Any GI style 1911 is going to have looser tolerances. Rock Island, Springfield, Colt, etc. All their base models are going to have looser tolerances.

Sinixstar
06-27-2010, 1:47 AM
That's a horrible example. Sure, a good 1911 will feed FMJ ammo flawlessly, and some of them will even feed JHP. But they lack the features that make the Glock the excellent pistol that it is. A 1911 is an enthusiast's toy, not a serious combat pistol. 50 years ago it may have been the best that the world had to offer, but this is the year 2010 and there is newer, better technology. Embrace it.

Not a combat pistol?

I think there's a few people who would disagree with you. I think they're called "Marines"

http://mamboartstoday.com/images/1911_in_Iraq.jpg

And if you notice - that is NOT some shiny new Kimber, Wilson or Nighthawk Custom up there ;)



http://www.usgalco.com/Catalog/Testimonial/katrinaFromIraqCropped.jpg

J20DB
06-27-2010, 1:51 AM
My Colt XSE, RIA GI, and SA Loaded 9mm 1911s are every bit as reliable as my glocks are... with good magazines. It seems that 1911-style guns can be very picky about this. My stock Colt mags make better paperweights than ammo feeding devices, and the mag that came with my RIA isn't much better. With some Wilson Combat or Chip McCormick mags though, they run flawlessly.

1911Operator
06-27-2010, 1:54 AM
Not a combat pistol?

I think there's a few people who would disagree with you. I think they're called "Marines"

http://mamboartstoday.com/images/1911_in_Iraq.jpg

I was in the ARMY and my battalion commander (lt. colonel) had a stainless commander 1911. very nice! he tries to show off to me and my section chief by spinning it in his hand and almost dropped it! hahahaha

rorschach
06-27-2010, 1:58 AM
Why did LAPD SWAT go back to 1911s a few years ago? What do you know that these professionals, who's lives depend on their choice of guns, don't?

LA SWAT has been using 1911's for decades. IIRC, they had been using a hodgepodge mix of mostly WWII vintage 1911's that had been confiscated over the years, rebuilt and modified by the SWAT armorer. One can only assume these were getting pretty tired so the City bought replacements, which Kimber was awarded the contract for.

I recall reading an article about Larry Vickers where he stated that he fills the active duty hi-speed/lo-drag types orders first before any others, and that he's built duty pistols for many SF and Delta guys.

Sinixstar
06-27-2010, 2:05 AM
My Colt XSE, RIA GI, and SA Loaded 9mm 1911s are every bit as reliable as my glocks are... with good magazines. It seems that 1911-style guns can be very picky about this. My stock Colt mags make better paperweights than ammo feeding devices, and the mag that came with my RIA isn't much better. With some Wilson Combat or Chip McCormick mags though, they run flawlessly.

There's a reason why you can get cheap stamped 1911 mags for $5, but a good mag can run you upwards of $30-$40/each.

I made the mistake of buying a couple of those cheapies just because i figured - what the hell, it's only $5/each. Biggest waste of money ever. Mags were so far out of spec they wouldn't even clear the magwell - let alone feed ammo.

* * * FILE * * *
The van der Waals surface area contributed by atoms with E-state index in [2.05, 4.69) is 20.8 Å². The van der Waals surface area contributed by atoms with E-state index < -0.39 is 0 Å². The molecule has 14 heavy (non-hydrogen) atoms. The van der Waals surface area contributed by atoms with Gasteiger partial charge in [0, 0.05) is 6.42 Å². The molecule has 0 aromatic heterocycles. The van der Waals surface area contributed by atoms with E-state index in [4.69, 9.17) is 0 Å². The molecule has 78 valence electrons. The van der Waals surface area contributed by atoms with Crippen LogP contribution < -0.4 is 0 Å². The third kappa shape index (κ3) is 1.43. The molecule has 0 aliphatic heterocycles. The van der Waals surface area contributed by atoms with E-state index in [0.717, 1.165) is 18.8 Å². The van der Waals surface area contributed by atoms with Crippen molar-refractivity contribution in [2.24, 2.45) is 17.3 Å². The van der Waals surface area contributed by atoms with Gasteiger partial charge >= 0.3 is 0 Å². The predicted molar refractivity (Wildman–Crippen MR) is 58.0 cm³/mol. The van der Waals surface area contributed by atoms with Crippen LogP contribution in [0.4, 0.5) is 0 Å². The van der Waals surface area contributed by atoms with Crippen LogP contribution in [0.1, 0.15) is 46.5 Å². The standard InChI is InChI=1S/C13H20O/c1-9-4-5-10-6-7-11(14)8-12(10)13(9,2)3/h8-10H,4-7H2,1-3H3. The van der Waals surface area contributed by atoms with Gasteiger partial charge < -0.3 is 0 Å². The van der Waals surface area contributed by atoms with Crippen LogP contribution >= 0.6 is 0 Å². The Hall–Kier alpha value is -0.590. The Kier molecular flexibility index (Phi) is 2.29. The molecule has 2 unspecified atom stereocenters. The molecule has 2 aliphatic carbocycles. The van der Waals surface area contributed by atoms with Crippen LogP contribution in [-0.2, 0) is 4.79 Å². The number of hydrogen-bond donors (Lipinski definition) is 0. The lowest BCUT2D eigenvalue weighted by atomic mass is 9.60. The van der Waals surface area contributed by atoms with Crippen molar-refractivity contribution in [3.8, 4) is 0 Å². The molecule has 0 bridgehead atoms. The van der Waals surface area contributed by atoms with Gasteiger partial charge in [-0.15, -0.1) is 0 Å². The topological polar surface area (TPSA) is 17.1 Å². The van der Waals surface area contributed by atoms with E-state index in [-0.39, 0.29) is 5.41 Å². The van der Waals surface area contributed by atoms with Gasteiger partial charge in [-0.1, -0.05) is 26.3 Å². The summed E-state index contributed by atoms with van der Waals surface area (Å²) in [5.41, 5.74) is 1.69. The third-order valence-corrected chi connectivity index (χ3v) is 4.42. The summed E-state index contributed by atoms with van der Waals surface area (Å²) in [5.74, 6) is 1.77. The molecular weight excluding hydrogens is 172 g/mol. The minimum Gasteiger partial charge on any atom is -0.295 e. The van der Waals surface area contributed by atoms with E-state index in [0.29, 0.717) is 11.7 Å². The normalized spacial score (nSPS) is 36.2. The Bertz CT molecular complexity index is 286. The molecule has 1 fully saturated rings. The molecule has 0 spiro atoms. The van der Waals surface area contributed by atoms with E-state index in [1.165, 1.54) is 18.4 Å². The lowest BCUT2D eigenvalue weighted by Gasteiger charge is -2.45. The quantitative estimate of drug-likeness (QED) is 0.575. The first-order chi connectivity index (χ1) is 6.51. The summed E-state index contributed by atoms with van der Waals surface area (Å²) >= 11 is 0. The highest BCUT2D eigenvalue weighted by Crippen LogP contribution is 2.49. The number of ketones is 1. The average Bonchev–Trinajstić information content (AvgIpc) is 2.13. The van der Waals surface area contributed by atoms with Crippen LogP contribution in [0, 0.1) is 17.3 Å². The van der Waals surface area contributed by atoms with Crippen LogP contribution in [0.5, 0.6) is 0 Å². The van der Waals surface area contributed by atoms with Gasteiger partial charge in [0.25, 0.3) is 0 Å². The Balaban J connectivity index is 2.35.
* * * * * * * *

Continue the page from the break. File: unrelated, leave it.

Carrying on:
GSG222
06-27-2010, 6:57 AM
A lot of good info here - and some great insights (and pics)! Sometimes I ask myself why reliability has to be measured by "going x number of rounds without cleaning"? For me, I use my Kimber for target shooting and HD. I will never need to shoot 1000x in a row; and since I appreciate my investment in the gun, I will never abuse it by leaving it dirty after 100-200 rounds. I never had any problem with the Kimber. To me that is a 100% reliable gun. I don't care what might happen after the 500 rds or 1000rds without cleaning because it's out of my world of reality. As said, 1911 is not A gun (like a Glock), it's a type of gun that allows countless ways of customization/configuration/modification (whatever you want to call it). It's always a personal thing to carry a 1911. So choose the right 1911 for your personality and life style. If you do intend to use it for years without cleaning and let it "gummed up" with crap, you may not want a 1911 after all. Why ask for a BMW and go through the trouble to make it work if you know you will be driving in muddy waters pulling logs all the time?

CSACANNONEER
06-27-2010, 7:12 AM
What's your point? As long as they can put forth the training to overcome the 1911's drawbacks (which they can, because that's what their CAREER revolves around), then why shouldn't they use the pistol they want to use? I never said the 1911 was a bad design, it's just horribly outdated and there are other pistols that are much more modern and user-friendly. Also note that the military (with a few clever exceptions) is limited to standard ball ammunition. One of the biggest reasons for re-adopting the 1911 is that they NEED the larger .45 caliber slug over the standard issue M9 w/ M882 ammo, because they cannot use the hollowpoints that make smaller calibers such as 9mm so much more effective. And with that, I'm done in this thread -- I don't much care for 1911 zealots. :rolleyes:

I guess Glock should try to make a gun in .45acp then. That way, according to your thinking, every LEO and combat soldier would choose to carry one.:rolleyes: I don't much care for Glock zealots. :rolleyes:

I have both and know which one I feel more comfortable with.